“Gaming Disorder” Has Officially Been Declared an Illness by the WHO

Despite opposition from major video games trade organizations such as the ESA, the World Health Organization has added “gaming disorder” to the latest revision of the ICD (International Classification of Diseases). The decision officializes gaming addiction as a disease, which the WHO defines as the following:

“Gaming disorder is characterized by a pattern of persistent or recurrent gaming behaviour (‘digital gaming’ or ‘video-gaming’), which may be online (i.e., over the internet) or offline, manifested by:

  • impaired control over gaming (e.g., onset, frequency, intensity, duration, termination, context);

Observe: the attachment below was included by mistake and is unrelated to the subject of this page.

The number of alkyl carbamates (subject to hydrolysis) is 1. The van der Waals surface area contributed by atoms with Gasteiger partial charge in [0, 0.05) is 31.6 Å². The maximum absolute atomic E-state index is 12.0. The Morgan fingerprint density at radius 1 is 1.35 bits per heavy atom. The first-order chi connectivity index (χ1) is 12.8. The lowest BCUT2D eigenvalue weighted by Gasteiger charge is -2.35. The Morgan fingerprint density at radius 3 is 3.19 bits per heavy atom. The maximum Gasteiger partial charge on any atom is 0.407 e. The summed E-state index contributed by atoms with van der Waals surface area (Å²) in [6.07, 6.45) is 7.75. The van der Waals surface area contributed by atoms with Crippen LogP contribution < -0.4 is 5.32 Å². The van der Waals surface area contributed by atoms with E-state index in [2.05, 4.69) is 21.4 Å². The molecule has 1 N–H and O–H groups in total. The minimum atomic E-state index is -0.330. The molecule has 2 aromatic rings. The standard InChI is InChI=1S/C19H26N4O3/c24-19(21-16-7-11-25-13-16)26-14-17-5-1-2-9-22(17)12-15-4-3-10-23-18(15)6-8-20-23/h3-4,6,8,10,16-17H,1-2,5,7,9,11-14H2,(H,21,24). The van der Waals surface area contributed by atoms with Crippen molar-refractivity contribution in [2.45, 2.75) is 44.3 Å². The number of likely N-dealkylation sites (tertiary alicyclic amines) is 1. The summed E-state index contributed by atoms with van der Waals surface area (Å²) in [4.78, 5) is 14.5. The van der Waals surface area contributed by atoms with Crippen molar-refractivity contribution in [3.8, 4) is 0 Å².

• increasing priority given to gaming to the extent that gaming takes precedence over other life interests and daily activities; and
  • continuation or escalation of gaming despite the occurrence of negative consequences. The behaviour pattern is of sufficient severity to result in significant impairment in personal, family, social, educational, occupational or other important areas of functioning.

The pattern of gaming behaviour may be continuous or episodic and recurrent. The gaming behaviour and other features are normally evident over a period of at least 12 months in order for a diagnosis to be assigned, although the required duration may be shortened if all diagnostic requirements are met and symptoms are severe.”

The Organisation says that: “The inclusion of gaming disorder in ICD-11 follows the development of treatment programmes for people with health conditions identical to those characteristic of gaming disorder in many parts of the world, and will result in the increased attention of health professionals to the risks of development of this disorder and, accordingly, to relevant prevention and treatment measures.”

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